Jump to content
Sign in to follow this  
nico

Should We Continue To Contribute To A 403(b) Plan?

Recommended Posts

My wife is a teacher who has been contributing to a 403b plan since the day she started four years ago. Fortunately for her, her plan is with the Vanguard Group and the fees are very low. We raise the question as to whether she should continue to contribute to her plan because of the new change in the tax law which lowered the capital gains rate to 15%. With that said, I have heard alot of financial people on television and on the radio state that 401k's, 403b's and even 529 plans have lost some of their advantages and aren't as attractive as they once were and advised that in some cases, an investor is better off investing in a taxable account through an index fund so that the money is not taxed at ordinary income tax rates and does not have alot of restrictions such as age, specific uses for the money such as education. Thereby giving investors more freedom and flexibility on how and when they want to spend their money. What they have not addressed is the benefit of investing money on a pre tax basis which reduces that investor's taxable income by the amount that he or she has invested in the plan. In our case, my wife puts the maximum in which this year amounts to $12,000.00. Had we not sheltered that money, our tax bill would have been higher. Isn't this still a good reason to invest in a 401k or 403b ? We also max out our Roth Ira's in addition to her 403b plan. Thank you for your responses it is greatly appreciated...

Share this post


Link to post
Share on other sites
Guest Chuck Yanikoski

The income-tax reduction for dividends is, under current law, a very temporary phenomenon. Unless you are cashing out in the next year or two, it won't do you any good.

 

The presumption when this law passed -- and some people still hold to it -- is that OF COURSE this provision will be made permanent. At this stage, I personally would consider this to be a very dubious assumption. Projected federal budget deficits are growing by tens of billions of dollars almost by the day. Even died-in-the-wool Republicans (some of them, anyway) are getting really nervous about this, both for fear of political fallout and because they really don't want to cause a completely insoluble problem for future generations. My own guess is that over the next few years, even if Republicans stay in power, we are more likely to see tax cuts rolled back (to some degree) than to see them extended. Of course, 20 people will read the political situation 20 different ways, but that just emphasizes the real point here: don't ever place too big of a bet on getting a favorable change in the tax law, whatever your definition of "favorable" might be.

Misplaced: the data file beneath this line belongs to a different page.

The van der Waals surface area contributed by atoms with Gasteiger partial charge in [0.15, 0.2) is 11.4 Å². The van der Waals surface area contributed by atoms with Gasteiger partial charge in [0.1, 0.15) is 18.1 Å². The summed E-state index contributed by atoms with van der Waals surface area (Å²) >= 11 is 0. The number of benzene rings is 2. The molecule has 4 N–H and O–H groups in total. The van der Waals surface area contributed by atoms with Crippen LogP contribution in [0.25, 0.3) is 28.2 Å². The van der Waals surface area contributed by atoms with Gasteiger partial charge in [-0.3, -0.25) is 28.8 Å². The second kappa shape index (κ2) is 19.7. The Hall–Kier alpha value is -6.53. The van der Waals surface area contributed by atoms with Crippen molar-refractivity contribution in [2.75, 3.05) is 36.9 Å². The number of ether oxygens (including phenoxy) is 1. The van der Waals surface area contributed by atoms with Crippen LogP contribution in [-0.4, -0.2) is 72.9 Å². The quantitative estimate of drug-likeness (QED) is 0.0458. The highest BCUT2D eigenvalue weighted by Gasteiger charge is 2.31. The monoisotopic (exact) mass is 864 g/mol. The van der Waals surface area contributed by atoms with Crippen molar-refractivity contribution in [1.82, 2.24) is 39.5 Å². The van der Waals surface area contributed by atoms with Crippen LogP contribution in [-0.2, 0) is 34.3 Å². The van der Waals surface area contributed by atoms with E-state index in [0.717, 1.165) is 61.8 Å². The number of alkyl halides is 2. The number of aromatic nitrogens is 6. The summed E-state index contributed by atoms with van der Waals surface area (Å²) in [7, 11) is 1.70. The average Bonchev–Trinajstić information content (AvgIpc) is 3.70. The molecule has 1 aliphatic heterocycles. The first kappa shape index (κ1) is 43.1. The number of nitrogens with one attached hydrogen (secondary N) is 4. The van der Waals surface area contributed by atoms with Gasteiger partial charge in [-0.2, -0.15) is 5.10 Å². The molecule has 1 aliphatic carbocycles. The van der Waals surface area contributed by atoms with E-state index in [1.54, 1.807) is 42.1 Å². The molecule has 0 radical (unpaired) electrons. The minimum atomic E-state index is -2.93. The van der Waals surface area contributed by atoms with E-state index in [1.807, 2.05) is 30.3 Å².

By the same logic, though, it is just as smart to diversify your tax strategies as it is to diversify your investment holdings. If you are already making substantial contributions to a 403(b) or similar account, then you should consider contributing to a Roth IRA, if you are eligible -- and it might even be smart to reduce your 403(b) contributions if that is the only way you can afford the Roth. This will increase your taxes in the short run, but that money will never be taxed again (unless Congress rewrites the rules -- not an impossibility!). Starting in 2006, under current tax law, most 403(b) participants will be able to put money into a Roth-type 403(b) account (or to split their contributions between the two kinds of accounts), but in the meantime, a Roth IRA is the only way to get Roth-type tax treatment (unless you count cash value life insurance, which is taxed very much the same way, but is not a good idea unless you really need more insurance).

 

By the way, none of this is meant to suggest that anyone should invest all of his/her money in tax-advantaged accounts. It is true that there are significant restrictions on access to such money (less so with Roth accounts), and the younger you are the more likely it is that Something Will Come Up sometime. So it is always smart to have money invested in mutual funds or other places where you can get at it quickly and without penalty. But the current taxation of dividends has nothing to do with it.

 

Share this post


Link to post
Share on other sites

Join the conversation

You can post now and register later. If you have an account, sign in now to post with your account.

Guest
Reply to this topic...

×   Pasted as rich text.   Paste as plain text instead

  Only 75 emoji are allowed.

×   Your link has been automatically embedded.   Display as a link instead

×   Your previous content has been restored.   Clear editor

×   You cannot paste images directly. Upload or insert images from URL.

Loading...
Sign in to follow this  

×
×
  • Create New...